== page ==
How did you re-create Schlitzie’s speech and mannerisms? A lot of it reminded me of your characterization of Zippy over the years.
Well, it started with research, but undeniable aspects of Zippy did creep into Schlitzie’s speech. As I was doing it, I had to ask myself, ‘Do I want to let Schlitzie channel Zippy a little bit or is that a bridge too far?’ I decided to let it happen a little bit. Because I had evidence from the two people who gave me the most in-depth interviews — Schlitzie’s last manager to have recorded impressions of Schlilitzie that are on the Inernet and also that is still alive, and I got to interview him. Ward Hall — I asked him about Schlitzie’s speech. When you watch the movie ‘Freaks,’ Schlitzie is speaking in a very blurred fashion. You really have a hard time picking out — you can pick up words here and there. I got a DVD of the movie and I slowed down his speech, and when you slow it down, you can sort of decode what he’s saying. But I asked Ward Hall, ‘Did he ever speak intelligently?’ And Ward ‘Yes,’ especially if he wanted something, like if it was time to eat, or if he was being friendly with somebody, he would say something that was more intelligible.. And then Wolf Krakowski, who I found through the Internet, is featured a lot toward the end of the book — he traveled with Schlitzie throughout the summer of 1965 throughout Canada with the Conklin & Garrett circus.
Krakowski gives a beautiful description of Schlitzie’s character, which comes close to how we see Zippy, as someone who lives in the moment, almost an enviable state to be in.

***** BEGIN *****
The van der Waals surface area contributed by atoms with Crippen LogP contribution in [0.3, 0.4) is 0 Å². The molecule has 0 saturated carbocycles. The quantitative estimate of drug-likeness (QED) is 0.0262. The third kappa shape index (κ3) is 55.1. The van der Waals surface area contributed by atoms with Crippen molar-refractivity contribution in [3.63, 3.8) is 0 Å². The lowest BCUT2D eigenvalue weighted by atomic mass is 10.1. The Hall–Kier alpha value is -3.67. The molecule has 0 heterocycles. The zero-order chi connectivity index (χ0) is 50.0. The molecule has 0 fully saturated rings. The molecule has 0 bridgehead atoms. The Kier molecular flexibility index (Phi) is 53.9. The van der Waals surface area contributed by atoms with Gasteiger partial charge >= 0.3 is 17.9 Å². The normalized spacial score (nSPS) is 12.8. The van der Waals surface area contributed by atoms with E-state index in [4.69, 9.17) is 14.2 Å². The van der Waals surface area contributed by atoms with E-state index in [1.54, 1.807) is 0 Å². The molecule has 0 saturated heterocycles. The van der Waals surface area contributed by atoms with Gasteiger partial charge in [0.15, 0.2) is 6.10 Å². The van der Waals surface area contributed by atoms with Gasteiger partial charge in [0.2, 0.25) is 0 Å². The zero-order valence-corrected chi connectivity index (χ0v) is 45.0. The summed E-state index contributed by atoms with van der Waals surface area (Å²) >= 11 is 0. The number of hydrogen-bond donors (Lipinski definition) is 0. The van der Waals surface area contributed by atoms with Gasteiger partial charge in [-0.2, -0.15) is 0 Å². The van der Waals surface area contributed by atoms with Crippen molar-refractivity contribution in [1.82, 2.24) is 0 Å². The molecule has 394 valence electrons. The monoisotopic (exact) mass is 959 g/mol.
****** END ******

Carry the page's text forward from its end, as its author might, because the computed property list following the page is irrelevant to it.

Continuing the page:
Yes, Wolf, as opposed to Ward — Ward was a sideshow barker, although that term is inaccurate, they call themselves talkers, not barkers — Ward, when he talked about Schlitzie with me, I had a hard time getting him off his spiel. He would say, ‘he was the weirdest creature you ever could see, with a brain the size of a golf ball.’ I realized I had to let him do that. I couldn’t interrupt it. I’d let him do it and then I would say, ‘What if he was tormented by kids in the audience? Did he react?’ And then he would tell me very clearly what he would do. With Wolf, I got way beyond that with his impressions. Because Wolf was 18 at the time he knew Schlitzie, and he knew him fairly intimately for three months. They roomed next to each other wherever the sideshow went. They came and went to work together. He saw him all the time. He told me, yes, as you said, it was a privilege to be in Schlitzie’s presence, that Schlitzie was some sort of enlightened being, which is kind of, yes, how I view Zippy, as someone who is not tied to an ego and, yes, living in the moment, the kind of thing that a lot of people hope meditation will bring you to, Schlitzie was always there. Wolf was this very smart, sensitive guy who saw that, whereas someone like Ward Hall couldn’t really ever get beyond seeing Schlitzie as a performer to exploit. So without Ward or Krakowski, I could have done the book, but I never could have gotten inside Schlitzie’s head the way I did through Wolf’s impressions of him.